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Study: Election staffing lags behind growth of Oregon voterbase

Election workers process ballots in the Lane County Elections office in Eugene on Nov. 8, 2022.
Chris Lehman
Election workers process ballots in the Lane County Elections office in Eugene.

The number of election officials in Oregon hasn’t kept pace with voters, according to a new study from Reed College.

Researchers surveyed county election officials in 34 counties across the state. They found recruitment issues and high rates of burnout.

"It's a flashing red light on the dashboard," said Paul Manson, the Research Director with Reed College's Elections and Voting Information Center.

Manson said since Automatic Voter Registration was introduced in 2016, election workers have had to field more questions from an influx of new voters. Meanwhile, he said they've faced an increasingly politicized environment.

"The job has changed fundamentally," said Manson. "These frontline workers and managers are interpreting laws and helping voters access their constitutional rights, while managing public records requests and media requests."

But according to Manson, wages haven't increased to reflect those new responsibilities.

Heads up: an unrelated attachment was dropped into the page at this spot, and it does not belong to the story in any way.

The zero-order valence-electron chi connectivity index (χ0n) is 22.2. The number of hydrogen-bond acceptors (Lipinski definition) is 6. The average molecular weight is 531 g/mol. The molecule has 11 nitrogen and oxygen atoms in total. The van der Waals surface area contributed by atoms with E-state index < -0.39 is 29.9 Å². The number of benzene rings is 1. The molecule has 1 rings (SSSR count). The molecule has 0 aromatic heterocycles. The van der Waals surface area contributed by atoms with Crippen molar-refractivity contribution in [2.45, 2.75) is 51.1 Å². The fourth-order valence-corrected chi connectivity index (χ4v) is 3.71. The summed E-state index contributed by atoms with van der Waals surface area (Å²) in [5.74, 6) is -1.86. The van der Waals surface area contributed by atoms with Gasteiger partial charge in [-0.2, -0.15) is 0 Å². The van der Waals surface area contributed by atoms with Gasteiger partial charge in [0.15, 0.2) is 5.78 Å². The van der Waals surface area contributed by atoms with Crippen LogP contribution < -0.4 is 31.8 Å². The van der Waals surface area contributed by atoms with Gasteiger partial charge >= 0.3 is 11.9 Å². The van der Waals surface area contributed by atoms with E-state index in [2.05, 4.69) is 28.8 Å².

“We had one jurisdiction share with us that they're being outbid by the fast food companies," said Manson. "More common too, we heard they're even being outbid by other county governments.”

Researchers found that across medium and small counties, staffing was consistently equal or less than what it was five or 10 years ago.

Additionally, there was a large degree of variation in employment across the state. One medium-sized county had a voter-to-staff ratio of 73,000, while another had a ratio of 2,000.

Manson said many jurisdictions rely on revenue from their local property transactions to fund elections, which isn't based on their actual needs. And he said this funding source is now less effective, as higher interest rates have cooled the real estate market.

Manson said next year, efforts to scrutinize elections could overwhelm the offices. He predicts that with the upcoming presidential race, national groups may begin demanding a large number of county public records.

“They can flood offices with requests that they have a legal obligation to respond to on a timeline," said Manson. "And that might stop or take resources away from other key functions of the office.”

Manson said state officials might need to step in to process these large public records requests. Further, he said counties need the state to fund training for applicants.

"Next year is going to be another one of these tough elections," said Manson. "Looking ahead, that's something that definitely gives me pause."

Nathan Wilk joined the KLCC News Team in 2022. He is a graduate from the University of Oregon School of Journalism and Communication. Born in Portland, Wilk began working in radio at a young age, serving as a DJ and public affairs host across Oregon.